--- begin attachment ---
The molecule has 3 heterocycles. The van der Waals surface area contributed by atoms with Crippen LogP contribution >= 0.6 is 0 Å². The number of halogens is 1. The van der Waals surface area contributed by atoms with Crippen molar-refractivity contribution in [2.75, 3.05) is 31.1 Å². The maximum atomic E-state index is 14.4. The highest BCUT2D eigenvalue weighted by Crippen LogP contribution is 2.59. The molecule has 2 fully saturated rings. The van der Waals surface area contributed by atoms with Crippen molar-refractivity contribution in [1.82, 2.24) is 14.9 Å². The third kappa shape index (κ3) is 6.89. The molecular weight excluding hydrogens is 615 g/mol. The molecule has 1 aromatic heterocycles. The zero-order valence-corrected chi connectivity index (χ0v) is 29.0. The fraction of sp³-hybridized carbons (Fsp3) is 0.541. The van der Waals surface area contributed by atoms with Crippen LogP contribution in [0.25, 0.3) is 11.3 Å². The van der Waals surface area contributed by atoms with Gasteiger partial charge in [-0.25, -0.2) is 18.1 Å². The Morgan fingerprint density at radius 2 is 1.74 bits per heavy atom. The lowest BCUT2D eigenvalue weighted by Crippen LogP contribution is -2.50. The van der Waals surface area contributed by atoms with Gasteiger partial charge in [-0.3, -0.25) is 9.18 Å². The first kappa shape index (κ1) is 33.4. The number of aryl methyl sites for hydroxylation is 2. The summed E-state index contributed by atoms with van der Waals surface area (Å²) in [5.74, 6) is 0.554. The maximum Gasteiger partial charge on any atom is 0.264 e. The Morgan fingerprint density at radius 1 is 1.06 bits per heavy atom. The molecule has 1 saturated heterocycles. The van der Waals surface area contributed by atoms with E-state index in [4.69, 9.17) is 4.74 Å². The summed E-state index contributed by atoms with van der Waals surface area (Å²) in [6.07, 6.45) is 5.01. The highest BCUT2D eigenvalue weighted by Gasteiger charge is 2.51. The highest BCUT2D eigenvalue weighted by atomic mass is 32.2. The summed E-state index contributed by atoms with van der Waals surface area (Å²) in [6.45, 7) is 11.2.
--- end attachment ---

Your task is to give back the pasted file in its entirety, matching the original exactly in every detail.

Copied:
The molecule has 3 heterocycles. The van der Waals surface area contributed by atoms with Crippen LogP contribution >= 0.6 is 0 Å². The number of halogens is 1. The van der Waals surface area contributed by atoms with Crippen molar-refractivity contribution in [2.75, 3.05) is 31.1 Å². The maximum atomic E-state index is 14.4. The highest BCUT2D eigenvalue weighted by Crippen LogP contribution is 2.59. The molecule has 2 fully saturated rings. The van der Waals surface area contributed by atoms with Crippen molar-refractivity contribution in [1.82, 2.24) is 14.9 Å². The third kappa shape index (κ3) is 6.89. The molecular weight excluding hydrogens is 615 g/mol. The molecule has 1 aromatic heterocycles. The zero-order valence-corrected chi connectivity index (χ0v) is 29.0. The fraction of sp³-hybridized carbons (Fsp3) is 0.541. The van der Waals surface area contributed by atoms with Crippen LogP contribution in [0.25, 0.3) is 11.3 Å². The van der Waals surface area contributed by atoms with Gasteiger partial charge in [-0.25, -0.2) is 18.1 Å². The Morgan fingerprint density at radius 2 is 1.74 bits per heavy atom. The lowest BCUT2D eigenvalue weighted by Crippen LogP contribution is -2.50. The van der Waals surface area contributed by atoms with Gasteiger partial charge in [-0.3, -0.25) is 9.18 Å². The first kappa shape index (κ1) is 33.4. The number of aryl methyl sites for hydroxylation is 2. The summed E-state index contributed by atoms with van der Waals surface area (Å²) in [5.74, 6) is 0.554. The maximum Gasteiger partial charge on any atom is 0.264 e. The Morgan fingerprint density at radius 1 is 1.06 bits per heavy atom. The molecule has 1 saturated heterocycles. The van der Waals surface area contributed by atoms with E-state index in [4.69, 9.17) is 4.74 Å². The summed E-state index contributed by atoms with van der Waals surface area (Å²) in [6.07, 6.45) is 5.01. The highest BCUT2D eigenvalue weighted by Gasteiger charge is 2.51. The highest BCUT2D eigenvalue weighted by atomic mass is 32.2. The summed E-state index contributed by atoms with van der Waals surface area (Å²) in [6.45, 7) is 11.2.